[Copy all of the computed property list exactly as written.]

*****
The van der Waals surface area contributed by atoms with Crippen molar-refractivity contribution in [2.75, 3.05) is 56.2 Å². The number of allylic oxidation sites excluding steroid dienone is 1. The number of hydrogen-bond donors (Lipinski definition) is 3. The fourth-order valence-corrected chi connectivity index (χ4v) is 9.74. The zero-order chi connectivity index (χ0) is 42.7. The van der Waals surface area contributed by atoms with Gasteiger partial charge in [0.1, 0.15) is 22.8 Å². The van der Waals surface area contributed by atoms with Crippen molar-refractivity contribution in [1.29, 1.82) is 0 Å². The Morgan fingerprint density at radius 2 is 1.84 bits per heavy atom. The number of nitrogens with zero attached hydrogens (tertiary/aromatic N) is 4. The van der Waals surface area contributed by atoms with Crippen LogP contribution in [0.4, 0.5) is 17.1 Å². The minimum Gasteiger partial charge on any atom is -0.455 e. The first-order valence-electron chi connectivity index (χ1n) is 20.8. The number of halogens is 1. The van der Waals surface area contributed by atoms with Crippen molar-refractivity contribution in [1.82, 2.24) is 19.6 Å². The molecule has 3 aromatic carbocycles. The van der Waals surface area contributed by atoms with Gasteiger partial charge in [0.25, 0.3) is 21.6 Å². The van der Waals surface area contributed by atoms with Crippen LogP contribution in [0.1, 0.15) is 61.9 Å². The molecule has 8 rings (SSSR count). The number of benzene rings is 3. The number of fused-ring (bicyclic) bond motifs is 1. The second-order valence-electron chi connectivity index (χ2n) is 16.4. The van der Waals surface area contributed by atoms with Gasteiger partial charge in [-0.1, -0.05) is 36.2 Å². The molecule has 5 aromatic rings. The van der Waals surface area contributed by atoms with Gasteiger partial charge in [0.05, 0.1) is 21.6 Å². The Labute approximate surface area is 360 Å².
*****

The van der Waals surface area contributed by atoms with Crippen molar-refractivity contribution in [2.75, 3.05) is 56.2 Å². The number of allylic oxidation sites excluding steroid dienone is 1. The number of hydrogen-bond donors (Lipinski definition) is 3. The fourth-order valence-corrected chi connectivity index (χ4v) is 9.74. The zero-order chi connectivity index (χ0) is 42.7. The van der Waals surface area contributed by atoms with Gasteiger partial charge in [0.1, 0.15) is 22.8 Å². The van der Waals surface area contributed by atoms with Crippen molar-refractivity contribution in [1.29, 1.82) is 0 Å². The Morgan fingerprint density at radius 2 is 1.84 bits per heavy atom. The number of nitrogens with zero attached hydrogens (tertiary/aromatic N) is 4. The van der Waals surface area contributed by atoms with Crippen LogP contribution in [0.4, 0.5) is 17.1 Å². The minimum Gasteiger partial charge on any atom is -0.455 e. The first-order valence-electron chi connectivity index (χ1n) is 20.8. The number of halogens is 1. The van der Waals surface area contributed by atoms with Crippen molar-refractivity contribution in [1.82, 2.24) is 19.6 Å². The molecule has 3 aromatic carbocycles. The van der Waals surface area contributed by atoms with Gasteiger partial charge in [0.25, 0.3) is 21.6 Å². The van der Waals surface area contributed by atoms with Crippen LogP contribution in [0.1, 0.15) is 61.9 Å². The molecule has 8 rings (SSSR count). The number of benzene rings is 3. The number of fused-ring (bicyclic) bond motifs is 1. The second-order valence-electron chi connectivity index (χ2n) is 16.4. The van der Waals surface area contributed by atoms with Gasteiger partial charge in [-0.1, -0.05) is 36.2 Å². The molecule has 5 aromatic rings. The van der Waals surface area contributed by atoms with Gasteiger partial charge in [0.05, 0.1) is 21.6 Å². The Labute approximate surface area is 360 Å².